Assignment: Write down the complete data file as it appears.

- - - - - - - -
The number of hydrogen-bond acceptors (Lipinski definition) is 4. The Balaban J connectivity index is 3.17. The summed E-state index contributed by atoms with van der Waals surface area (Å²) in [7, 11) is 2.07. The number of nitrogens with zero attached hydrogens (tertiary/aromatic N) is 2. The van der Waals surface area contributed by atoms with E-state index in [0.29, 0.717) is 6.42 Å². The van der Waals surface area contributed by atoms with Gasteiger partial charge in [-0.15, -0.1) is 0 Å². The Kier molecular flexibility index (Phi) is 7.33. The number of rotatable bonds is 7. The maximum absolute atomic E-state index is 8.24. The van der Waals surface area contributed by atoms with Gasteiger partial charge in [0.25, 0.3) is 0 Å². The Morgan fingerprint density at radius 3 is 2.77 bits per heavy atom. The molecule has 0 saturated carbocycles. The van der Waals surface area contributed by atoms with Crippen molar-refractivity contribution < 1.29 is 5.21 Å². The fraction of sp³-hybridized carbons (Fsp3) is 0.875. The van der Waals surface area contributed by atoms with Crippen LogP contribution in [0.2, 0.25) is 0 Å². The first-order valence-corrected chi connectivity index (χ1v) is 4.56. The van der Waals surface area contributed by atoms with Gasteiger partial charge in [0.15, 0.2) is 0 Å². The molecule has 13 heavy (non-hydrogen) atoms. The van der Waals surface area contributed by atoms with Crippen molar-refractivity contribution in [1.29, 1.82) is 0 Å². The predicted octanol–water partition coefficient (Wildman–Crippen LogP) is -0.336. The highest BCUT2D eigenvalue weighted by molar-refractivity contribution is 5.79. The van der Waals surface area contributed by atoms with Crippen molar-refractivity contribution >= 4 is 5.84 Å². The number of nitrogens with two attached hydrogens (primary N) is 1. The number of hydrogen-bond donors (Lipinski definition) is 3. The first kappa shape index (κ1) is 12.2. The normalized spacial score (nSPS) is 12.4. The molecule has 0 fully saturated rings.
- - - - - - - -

The number of hydrogen-bond acceptors (Lipinski definition) is 4. The Balaban J connectivity index is 3.17. The summed E-state index contributed by atoms with van der Waals surface area (Å²) in [7, 11) is 2.07. The number of nitrogens with zero attached hydrogens (tertiary/aromatic N) is 2. The van der Waals surface area contributed by atoms with E-state index in [0.29, 0.717) is 6.42 Å². The van der Waals surface area contributed by atoms with Gasteiger partial charge in [-0.15, -0.1) is 0 Å². The Kier molecular flexibility index (Phi) is 7.33. The number of rotatable bonds is 7. The maximum absolute atomic E-state index is 8.24. The van der Waals surface area contributed by atoms with Gasteiger partial charge in [0.25, 0.3) is 0 Å². The Morgan fingerprint density at radius 3 is 2.77 bits per heavy atom. The molecule has 0 saturated carbocycles. The van der Waals surface area contributed by atoms with Crippen molar-refractivity contribution < 1.29 is 5.21 Å². The fraction of sp³-hybridized carbons (Fsp3) is 0.875. The van der Waals surface area contributed by atoms with Crippen LogP contribution in [0.2, 0.25) is 0 Å². The first-order valence-corrected chi connectivity index (χ1v) is 4.56. The van der Waals surface area contributed by atoms with Gasteiger partial charge in [0.15, 0.2) is 0 Å². The molecule has 13 heavy (non-hydrogen) atoms. The van der Waals surface area contributed by atoms with Crippen molar-refractivity contribution in [1.29, 1.82) is 0 Å². The predicted octanol–water partition coefficient (Wildman–Crippen LogP) is -0.336. The highest BCUT2D eigenvalue weighted by molar-refractivity contribution is 5.79. The van der Waals surface area contributed by atoms with Crippen molar-refractivity contribution >= 4 is 5.84 Å². The number of nitrogens with two attached hydrogens (primary N) is 1. The number of hydrogen-bond donors (Lipinski definition) is 3. The first kappa shape index (κ1) is 12.2. The normalized spacial score (nSPS) is 12.4. The molecule has 0 fully saturated rings.